PARIS (Reuters) – Airbus stuck to ambitions for a partial recovery in jet production later this year, amid speculation that it may have to delay the move as Europe faces new coronavirus lockdowns.
Airbus has said it wants to be in shape to raise benchmark A320-family output by 18% to 47 jets a month by July, but the goal has already slipped to the fourth quarter, according to analysts, with some saying it could slip further.
“It looks like the rate of 47 is slipping to the right,” said one supply chain source.
Another supplier said the rate was beyond reach for 2021.
Airbus was producing 60 of the jets a month before the spread of COVID-19 grounded airline fleets earlier this year.
Asked about the output plans at a news conference on annual deliveries, Chief Executive Guillaume Faury said current plans pointed to an increase in the second half of the year, but noted “a lot of uncertainties” because of the coronavirus crisis.
Chief Operating Officer Michael Schoellhorn last month told the Hamburger Abendblatt newspaper that output “could … rise a little later or flatter” than previously anticipated.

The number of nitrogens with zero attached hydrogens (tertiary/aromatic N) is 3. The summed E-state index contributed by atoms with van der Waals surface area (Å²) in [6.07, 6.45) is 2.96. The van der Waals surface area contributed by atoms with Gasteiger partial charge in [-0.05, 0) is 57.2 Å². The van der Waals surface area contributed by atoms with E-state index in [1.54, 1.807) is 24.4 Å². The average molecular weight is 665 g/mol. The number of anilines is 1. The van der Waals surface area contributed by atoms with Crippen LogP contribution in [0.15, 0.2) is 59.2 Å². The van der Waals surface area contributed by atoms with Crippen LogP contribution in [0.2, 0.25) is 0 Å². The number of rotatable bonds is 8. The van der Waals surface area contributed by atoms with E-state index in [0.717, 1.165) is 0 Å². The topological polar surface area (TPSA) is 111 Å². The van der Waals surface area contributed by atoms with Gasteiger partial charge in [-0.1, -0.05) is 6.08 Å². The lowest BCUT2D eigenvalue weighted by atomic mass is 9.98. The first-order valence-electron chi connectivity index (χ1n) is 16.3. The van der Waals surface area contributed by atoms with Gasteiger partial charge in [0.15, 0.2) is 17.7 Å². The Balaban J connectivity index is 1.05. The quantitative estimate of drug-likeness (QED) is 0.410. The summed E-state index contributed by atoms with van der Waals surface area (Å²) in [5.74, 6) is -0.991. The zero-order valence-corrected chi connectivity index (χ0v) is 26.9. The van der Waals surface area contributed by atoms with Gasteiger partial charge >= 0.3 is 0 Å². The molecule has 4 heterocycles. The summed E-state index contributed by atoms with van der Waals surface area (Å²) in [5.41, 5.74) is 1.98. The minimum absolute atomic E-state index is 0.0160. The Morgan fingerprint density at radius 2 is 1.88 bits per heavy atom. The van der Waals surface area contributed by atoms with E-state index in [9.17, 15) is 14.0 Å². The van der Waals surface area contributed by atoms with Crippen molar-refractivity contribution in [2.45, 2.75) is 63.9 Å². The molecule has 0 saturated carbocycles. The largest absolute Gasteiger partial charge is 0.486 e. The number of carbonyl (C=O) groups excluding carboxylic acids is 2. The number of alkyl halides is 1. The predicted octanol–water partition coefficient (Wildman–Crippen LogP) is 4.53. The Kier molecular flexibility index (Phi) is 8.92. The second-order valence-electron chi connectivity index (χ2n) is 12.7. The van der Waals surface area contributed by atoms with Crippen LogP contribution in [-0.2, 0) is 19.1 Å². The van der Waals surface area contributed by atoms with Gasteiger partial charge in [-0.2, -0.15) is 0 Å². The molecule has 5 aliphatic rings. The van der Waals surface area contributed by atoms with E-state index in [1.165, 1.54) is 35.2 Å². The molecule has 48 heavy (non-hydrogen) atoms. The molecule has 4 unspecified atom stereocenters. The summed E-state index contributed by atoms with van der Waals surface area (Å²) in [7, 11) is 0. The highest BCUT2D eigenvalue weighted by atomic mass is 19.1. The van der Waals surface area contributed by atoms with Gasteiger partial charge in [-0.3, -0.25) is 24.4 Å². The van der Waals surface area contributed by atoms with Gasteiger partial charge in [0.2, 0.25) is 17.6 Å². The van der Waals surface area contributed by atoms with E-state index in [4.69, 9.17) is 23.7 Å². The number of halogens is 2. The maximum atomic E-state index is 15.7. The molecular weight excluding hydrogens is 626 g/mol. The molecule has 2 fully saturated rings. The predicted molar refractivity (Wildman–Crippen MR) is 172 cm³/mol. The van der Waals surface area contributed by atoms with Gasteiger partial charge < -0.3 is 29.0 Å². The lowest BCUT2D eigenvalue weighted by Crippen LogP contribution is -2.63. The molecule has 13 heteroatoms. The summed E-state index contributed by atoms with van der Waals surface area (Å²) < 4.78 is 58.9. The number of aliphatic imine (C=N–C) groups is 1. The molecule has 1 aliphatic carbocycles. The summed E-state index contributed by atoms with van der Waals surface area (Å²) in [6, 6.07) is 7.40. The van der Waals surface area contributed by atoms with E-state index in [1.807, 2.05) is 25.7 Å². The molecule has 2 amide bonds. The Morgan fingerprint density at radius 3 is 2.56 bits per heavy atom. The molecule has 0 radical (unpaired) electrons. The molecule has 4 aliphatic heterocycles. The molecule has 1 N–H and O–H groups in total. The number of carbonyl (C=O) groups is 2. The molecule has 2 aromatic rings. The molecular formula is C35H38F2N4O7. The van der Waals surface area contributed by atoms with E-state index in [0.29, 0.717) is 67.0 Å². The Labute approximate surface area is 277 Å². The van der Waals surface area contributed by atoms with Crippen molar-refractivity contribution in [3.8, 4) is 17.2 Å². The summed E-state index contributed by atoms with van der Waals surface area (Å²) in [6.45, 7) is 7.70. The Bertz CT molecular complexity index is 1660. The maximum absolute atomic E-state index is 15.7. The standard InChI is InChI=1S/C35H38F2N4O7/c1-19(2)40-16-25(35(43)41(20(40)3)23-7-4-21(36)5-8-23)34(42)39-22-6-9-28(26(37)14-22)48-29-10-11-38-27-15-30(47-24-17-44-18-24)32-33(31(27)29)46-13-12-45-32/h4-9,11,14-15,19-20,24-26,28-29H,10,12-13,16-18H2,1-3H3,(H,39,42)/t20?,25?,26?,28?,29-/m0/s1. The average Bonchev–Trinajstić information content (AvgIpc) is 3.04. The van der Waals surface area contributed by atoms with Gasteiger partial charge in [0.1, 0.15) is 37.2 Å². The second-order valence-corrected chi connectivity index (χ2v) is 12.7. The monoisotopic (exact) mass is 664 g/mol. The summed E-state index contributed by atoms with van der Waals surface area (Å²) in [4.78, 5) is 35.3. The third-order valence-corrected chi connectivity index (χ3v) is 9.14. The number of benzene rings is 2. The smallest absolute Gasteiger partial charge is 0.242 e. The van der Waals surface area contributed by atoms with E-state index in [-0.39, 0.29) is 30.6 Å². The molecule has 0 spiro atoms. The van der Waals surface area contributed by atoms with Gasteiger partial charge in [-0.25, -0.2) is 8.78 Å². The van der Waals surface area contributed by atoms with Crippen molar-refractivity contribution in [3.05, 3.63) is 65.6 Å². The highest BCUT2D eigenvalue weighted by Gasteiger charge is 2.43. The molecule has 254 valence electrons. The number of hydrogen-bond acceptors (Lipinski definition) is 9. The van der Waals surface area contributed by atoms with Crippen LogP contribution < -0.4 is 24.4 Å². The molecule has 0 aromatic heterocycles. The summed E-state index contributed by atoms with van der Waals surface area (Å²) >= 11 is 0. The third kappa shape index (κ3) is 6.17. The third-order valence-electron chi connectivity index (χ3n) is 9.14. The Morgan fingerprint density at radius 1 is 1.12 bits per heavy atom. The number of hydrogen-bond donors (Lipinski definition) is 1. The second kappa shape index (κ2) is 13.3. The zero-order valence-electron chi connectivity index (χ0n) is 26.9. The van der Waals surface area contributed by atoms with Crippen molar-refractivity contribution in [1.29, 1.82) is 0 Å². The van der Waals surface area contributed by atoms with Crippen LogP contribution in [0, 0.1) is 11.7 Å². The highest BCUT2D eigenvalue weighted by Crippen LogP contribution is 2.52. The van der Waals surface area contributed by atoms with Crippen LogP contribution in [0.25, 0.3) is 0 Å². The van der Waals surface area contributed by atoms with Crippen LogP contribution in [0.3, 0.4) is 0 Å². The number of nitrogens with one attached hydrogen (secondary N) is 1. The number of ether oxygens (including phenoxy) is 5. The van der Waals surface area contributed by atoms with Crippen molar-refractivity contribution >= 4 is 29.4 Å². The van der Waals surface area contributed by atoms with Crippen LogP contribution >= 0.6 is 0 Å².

An Airbus spokesman said no decision had been made.
Airbus plans a virtual briefing with the heads of some its major suppliers in coming days in a move expected to set the manufacturing tone for the coming year, industry sources said.
It is involved in a stand-off with some suppliers who want guaranteed or upfront payments for parts to support any output increase, in case volatile demand falls again. Those companies are in turn receiving similar demands from their own suppliers.
That is making it harder for Airbus to confirm the timing of an increase, sources said, though it is focusing for now on maintaining the flexibility to act whenever needed.
Delaying the planned increase in production to 47 aircraft a month would prolong financial pressure just as Airbus is struggling to reach targets for job reductions, especially at its headquarters in France and in German plants, sources said.
Airbus has extended a deadline for voluntary redundancies as part of a restructuring plan affecting up to 15,000 jobs.
Faury is expected to force significant cuts among executive posts as part of the biggest restructuring in the company’s history as it contends with a coronavirus slump in air travel.
The French CEO on Friday said that the restructuring was “making progress, on track”.
Despite renewed lockdowns in Europe, Airbus confirmed its position as the world’s largest planemaker with stronger than expected deliveries of 566 jets last year.
(Reporting by Tim Hepher; Editing by Paul Simao, Louise Heavens, David Goodman and Alex Richardson)